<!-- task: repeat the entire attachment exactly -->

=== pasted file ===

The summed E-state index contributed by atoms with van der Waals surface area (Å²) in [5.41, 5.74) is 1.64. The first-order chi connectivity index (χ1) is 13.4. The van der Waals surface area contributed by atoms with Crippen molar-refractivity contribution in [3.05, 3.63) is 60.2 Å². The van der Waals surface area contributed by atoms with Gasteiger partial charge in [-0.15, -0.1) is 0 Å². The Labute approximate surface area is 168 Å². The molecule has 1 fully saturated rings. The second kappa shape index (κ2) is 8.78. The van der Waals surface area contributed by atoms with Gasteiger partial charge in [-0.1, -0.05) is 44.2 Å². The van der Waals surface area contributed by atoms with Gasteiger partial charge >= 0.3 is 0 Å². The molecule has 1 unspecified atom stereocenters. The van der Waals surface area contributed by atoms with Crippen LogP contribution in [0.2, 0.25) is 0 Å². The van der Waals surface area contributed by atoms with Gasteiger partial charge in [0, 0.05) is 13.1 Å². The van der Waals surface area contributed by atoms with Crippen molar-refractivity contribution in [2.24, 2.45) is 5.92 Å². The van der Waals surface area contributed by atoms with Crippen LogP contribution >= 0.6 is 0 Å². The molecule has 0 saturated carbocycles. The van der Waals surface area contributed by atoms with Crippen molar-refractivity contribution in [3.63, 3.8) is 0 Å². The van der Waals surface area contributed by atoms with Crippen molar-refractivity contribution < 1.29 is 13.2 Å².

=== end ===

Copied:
The summed E-state index contributed by atoms with van der Waals surface area (Å²) in [5.41, 5.74) is 1.64. The first-order chi connectivity index (χ1) is 13.4. The van der Waals surface area contributed by atoms with Crippen molar-refractivity contribution in [3.05, 3.63) is 60.2 Å². The van der Waals surface area contributed by atoms with Gasteiger partial charge in [-0.15, -0.1) is 0 Å². The Labute approximate surface area is 168 Å². The molecule has 1 fully saturated rings. The second kappa shape index (κ2) is 8.78. The van der Waals surface area contributed by atoms with Gasteiger partial charge in [-0.1, -0.05) is 44.2 Å². The van der Waals surface area contributed by atoms with Gasteiger partial charge >= 0.3 is 0 Å². The molecule has 1 unspecified atom stereocenters. The van der Waals surface area contributed by atoms with Crippen LogP contribution in [0.2, 0.25) is 0 Å². The van der Waals surface area contributed by atoms with Gasteiger partial charge in [0, 0.05) is 13.1 Å². The van der Waals surface area contributed by atoms with Crippen molar-refractivity contribution in [2.24, 2.45) is 5.92 Å². The van der Waals surface area contributed by atoms with Crippen LogP contribution >= 0.6 is 0 Å². The molecule has 0 saturated carbocycles. The van der Waals surface area contributed by atoms with Crippen molar-refractivity contribution in [3.63, 3.8) is 0 Å². The van der Waals surface area contributed by atoms with Crippen molar-refractivity contribution < 1.29 is 13.2 Å².